Miners remembered

24 May 2013

IT IS a very simple window, made from Northumberland Celtic glass, but it carries a poignant message: "In loving memory of workers throughout the world who have died through accident, injury, or disease in the course of their work. This is a prayer for a safer workplace."

The window is to be found in the 19th-century St Thomas's, in Stanley Crook, a small village in the heart of what was once the Durham coalfield. It was provided a decade ago by a local woman, Julie Burnip, who used the cash from a settlement she had received after the death of her husband, Paul, from an asbestos-related illness contracted through his job.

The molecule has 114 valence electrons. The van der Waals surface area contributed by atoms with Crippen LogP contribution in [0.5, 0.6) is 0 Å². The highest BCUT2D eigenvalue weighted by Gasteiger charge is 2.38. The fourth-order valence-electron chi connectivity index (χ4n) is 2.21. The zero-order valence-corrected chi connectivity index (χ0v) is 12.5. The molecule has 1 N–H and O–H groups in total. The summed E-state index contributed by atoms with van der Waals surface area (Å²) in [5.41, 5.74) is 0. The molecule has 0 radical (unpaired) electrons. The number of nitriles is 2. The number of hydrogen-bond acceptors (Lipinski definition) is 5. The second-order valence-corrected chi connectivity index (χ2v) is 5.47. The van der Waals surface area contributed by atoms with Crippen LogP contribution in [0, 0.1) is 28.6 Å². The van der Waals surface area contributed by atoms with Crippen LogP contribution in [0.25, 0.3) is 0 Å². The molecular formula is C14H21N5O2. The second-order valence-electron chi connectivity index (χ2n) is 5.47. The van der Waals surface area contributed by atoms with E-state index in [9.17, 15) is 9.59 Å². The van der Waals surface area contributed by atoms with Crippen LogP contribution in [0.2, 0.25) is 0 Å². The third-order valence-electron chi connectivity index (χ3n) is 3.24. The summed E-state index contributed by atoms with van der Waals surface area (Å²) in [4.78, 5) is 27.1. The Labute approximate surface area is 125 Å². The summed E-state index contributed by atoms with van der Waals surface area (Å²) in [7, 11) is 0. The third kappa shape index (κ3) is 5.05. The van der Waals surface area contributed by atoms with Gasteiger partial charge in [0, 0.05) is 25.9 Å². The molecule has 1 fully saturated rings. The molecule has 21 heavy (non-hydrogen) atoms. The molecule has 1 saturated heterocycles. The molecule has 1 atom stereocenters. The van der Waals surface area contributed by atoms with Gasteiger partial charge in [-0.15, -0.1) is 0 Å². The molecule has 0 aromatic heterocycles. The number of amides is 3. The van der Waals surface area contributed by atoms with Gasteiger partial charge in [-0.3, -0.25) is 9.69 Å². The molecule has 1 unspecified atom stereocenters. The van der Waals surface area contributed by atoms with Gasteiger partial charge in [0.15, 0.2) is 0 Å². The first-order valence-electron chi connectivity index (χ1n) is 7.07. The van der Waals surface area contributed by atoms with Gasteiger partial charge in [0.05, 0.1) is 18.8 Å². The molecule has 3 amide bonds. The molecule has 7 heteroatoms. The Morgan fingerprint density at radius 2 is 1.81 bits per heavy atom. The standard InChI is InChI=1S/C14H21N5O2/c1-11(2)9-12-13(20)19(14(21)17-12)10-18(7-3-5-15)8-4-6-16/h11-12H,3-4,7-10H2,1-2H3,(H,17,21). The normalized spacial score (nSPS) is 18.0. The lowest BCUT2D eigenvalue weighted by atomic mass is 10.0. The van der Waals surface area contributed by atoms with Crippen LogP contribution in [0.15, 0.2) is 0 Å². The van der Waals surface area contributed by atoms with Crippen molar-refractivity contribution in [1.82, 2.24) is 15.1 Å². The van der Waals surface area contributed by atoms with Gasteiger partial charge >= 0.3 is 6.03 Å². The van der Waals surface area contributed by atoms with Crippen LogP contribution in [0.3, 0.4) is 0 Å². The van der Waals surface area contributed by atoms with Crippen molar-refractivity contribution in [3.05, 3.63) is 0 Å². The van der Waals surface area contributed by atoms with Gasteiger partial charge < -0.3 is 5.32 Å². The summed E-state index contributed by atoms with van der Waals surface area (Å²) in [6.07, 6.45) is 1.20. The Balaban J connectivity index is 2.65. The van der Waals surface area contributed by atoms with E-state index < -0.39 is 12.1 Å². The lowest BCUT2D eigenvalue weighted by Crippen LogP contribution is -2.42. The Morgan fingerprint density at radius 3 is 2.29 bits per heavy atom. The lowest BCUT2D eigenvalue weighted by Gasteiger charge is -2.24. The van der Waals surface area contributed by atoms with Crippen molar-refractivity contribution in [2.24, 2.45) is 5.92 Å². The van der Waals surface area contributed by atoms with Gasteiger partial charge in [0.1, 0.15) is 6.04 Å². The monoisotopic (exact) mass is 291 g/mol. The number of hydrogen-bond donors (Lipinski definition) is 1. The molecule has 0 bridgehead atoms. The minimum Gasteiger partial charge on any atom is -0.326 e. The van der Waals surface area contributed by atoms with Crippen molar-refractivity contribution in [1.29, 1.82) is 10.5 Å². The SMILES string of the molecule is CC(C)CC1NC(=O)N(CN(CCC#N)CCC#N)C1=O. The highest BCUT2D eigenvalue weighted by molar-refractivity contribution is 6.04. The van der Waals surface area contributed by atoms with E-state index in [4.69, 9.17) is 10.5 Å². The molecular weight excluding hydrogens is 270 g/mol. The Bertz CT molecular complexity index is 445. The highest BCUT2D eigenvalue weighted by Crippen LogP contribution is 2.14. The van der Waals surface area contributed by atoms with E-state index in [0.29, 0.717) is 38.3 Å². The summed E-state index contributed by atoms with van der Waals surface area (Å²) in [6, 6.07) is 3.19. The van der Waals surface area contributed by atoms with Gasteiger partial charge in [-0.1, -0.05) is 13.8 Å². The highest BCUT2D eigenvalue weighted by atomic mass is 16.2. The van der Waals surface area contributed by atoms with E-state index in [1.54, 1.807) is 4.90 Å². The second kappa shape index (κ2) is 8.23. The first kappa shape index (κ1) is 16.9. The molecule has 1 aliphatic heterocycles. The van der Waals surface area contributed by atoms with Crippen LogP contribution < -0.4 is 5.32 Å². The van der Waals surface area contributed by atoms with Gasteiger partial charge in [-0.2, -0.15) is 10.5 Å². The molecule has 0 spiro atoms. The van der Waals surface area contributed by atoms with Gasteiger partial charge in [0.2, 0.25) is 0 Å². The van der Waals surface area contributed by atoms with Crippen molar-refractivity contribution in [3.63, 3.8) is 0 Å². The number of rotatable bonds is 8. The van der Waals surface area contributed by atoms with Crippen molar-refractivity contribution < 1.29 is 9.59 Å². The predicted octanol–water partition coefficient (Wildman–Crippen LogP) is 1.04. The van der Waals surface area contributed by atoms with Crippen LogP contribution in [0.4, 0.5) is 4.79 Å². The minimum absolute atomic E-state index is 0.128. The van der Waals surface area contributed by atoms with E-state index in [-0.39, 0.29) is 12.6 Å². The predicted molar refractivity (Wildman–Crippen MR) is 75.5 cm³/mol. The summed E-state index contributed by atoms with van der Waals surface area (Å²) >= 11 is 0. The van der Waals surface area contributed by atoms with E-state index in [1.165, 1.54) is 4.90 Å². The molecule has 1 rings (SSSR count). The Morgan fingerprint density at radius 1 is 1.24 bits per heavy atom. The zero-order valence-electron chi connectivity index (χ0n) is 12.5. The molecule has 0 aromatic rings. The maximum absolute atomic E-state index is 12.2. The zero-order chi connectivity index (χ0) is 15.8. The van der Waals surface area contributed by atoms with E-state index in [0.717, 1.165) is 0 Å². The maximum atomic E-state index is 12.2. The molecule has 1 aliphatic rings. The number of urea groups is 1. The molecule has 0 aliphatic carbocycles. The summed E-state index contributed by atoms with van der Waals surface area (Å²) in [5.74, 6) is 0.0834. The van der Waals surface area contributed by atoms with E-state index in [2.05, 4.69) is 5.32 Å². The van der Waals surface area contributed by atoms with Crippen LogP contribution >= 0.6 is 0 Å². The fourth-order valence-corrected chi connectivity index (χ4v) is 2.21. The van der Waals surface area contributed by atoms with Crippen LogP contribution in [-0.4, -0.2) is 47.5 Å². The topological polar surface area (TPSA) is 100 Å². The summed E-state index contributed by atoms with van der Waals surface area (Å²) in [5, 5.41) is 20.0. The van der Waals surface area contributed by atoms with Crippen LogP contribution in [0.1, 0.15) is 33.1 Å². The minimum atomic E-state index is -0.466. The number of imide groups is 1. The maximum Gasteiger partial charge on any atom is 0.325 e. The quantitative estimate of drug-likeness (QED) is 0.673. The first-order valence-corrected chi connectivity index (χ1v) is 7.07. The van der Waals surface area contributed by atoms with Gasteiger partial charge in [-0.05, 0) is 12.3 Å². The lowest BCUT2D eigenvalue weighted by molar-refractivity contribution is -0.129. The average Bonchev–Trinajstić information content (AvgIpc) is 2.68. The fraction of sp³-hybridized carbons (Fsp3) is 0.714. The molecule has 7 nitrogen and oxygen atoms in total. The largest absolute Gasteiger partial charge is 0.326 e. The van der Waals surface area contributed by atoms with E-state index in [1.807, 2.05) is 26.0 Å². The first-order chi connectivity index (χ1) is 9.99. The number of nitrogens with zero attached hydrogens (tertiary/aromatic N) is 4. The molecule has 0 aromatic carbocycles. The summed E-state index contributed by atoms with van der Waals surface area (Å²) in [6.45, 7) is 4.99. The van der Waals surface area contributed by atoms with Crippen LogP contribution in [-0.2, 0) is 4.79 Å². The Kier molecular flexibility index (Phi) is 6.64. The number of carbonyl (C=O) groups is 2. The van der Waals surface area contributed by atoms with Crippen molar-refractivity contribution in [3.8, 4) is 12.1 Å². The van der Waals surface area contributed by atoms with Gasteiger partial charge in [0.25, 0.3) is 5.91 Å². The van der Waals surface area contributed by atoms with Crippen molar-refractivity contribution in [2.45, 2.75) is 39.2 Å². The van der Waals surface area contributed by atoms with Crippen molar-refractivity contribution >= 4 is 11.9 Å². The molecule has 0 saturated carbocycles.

A union official of UCATT, Dave Ayres, who had helped her to make her claim, says: "It was an act of true generosity." The church has now become a focal point in the region for International Workers' Memorial Day, and the recent annual service was organised by the Priest-in-Charge, the Revd Jonathan Whalley.

"I wanted it to be a form of remembrance-day service for workers," Mr Whalley said, "and I am endeavouring to develop it into more than just a local event. We are always looking for new ways of reaching out to the community, and this is one that has significance here. This was once a strong mining community, and miners are buried in the churchyard."

The service included an address by Linda Whelan, from Willington, in Co. Durham. She founded the campaigning group Families Against Corporate Killers, after her son, Craig, was killed in 2002 while working as a steeplejack.

A banner made for the miners' lodge at nearby Wooley colliery, which closed in 1949, was also re-dedicated.

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